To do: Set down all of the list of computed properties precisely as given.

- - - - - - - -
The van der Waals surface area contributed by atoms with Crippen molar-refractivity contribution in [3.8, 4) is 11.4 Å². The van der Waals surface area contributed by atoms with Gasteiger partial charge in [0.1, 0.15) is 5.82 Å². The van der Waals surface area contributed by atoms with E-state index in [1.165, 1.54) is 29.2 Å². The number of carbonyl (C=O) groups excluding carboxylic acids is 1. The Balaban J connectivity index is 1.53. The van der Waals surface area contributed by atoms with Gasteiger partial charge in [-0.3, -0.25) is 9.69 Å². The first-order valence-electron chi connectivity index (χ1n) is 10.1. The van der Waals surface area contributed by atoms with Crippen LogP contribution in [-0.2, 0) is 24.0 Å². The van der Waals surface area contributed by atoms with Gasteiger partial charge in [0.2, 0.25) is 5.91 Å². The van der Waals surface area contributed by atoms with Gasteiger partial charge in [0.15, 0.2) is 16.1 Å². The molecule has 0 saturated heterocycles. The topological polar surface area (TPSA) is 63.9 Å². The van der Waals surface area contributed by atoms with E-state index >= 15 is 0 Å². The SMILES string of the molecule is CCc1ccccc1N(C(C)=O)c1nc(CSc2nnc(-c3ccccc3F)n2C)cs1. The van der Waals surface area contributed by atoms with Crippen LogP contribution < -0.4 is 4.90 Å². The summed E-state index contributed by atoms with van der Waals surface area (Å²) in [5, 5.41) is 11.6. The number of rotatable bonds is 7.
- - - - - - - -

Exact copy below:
The van der Waals surface area contributed by atoms with Crippen molar-refractivity contribution in [3.8, 4) is 11.4 Å². The van der Waals surface area contributed by atoms with Gasteiger partial charge in [0.1, 0.15) is 5.82 Å². The van der Waals surface area contributed by atoms with E-state index in [1.165, 1.54) is 29.2 Å². The number of carbonyl (C=O) groups excluding carboxylic acids is 1. The Balaban J connectivity index is 1.53. The van der Waals surface area contributed by atoms with Gasteiger partial charge in [-0.3, -0.25) is 9.69 Å². The first-order valence-electron chi connectivity index (χ1n) is 10.1. The van der Waals surface area contributed by atoms with Crippen LogP contribution in [-0.2, 0) is 24.0 Å². The van der Waals surface area contributed by atoms with Gasteiger partial charge in [0.2, 0.25) is 5.91 Å². The van der Waals surface area contributed by atoms with Gasteiger partial charge in [0.15, 0.2) is 16.1 Å². The molecule has 0 saturated heterocycles. The topological polar surface area (TPSA) is 63.9 Å². The van der Waals surface area contributed by atoms with E-state index >= 15 is 0 Å². The SMILES string of the molecule is CCc1ccccc1N(C(C)=O)c1nc(CSc2nnc(-c3ccccc3F)n2C)cs1. The van der Waals surface area contributed by atoms with Crippen LogP contribution < -0.4 is 4.90 Å². The summed E-state index contributed by atoms with van der Waals surface area (Å²) in [5, 5.41) is 11.6. The number of rotatable bonds is 7.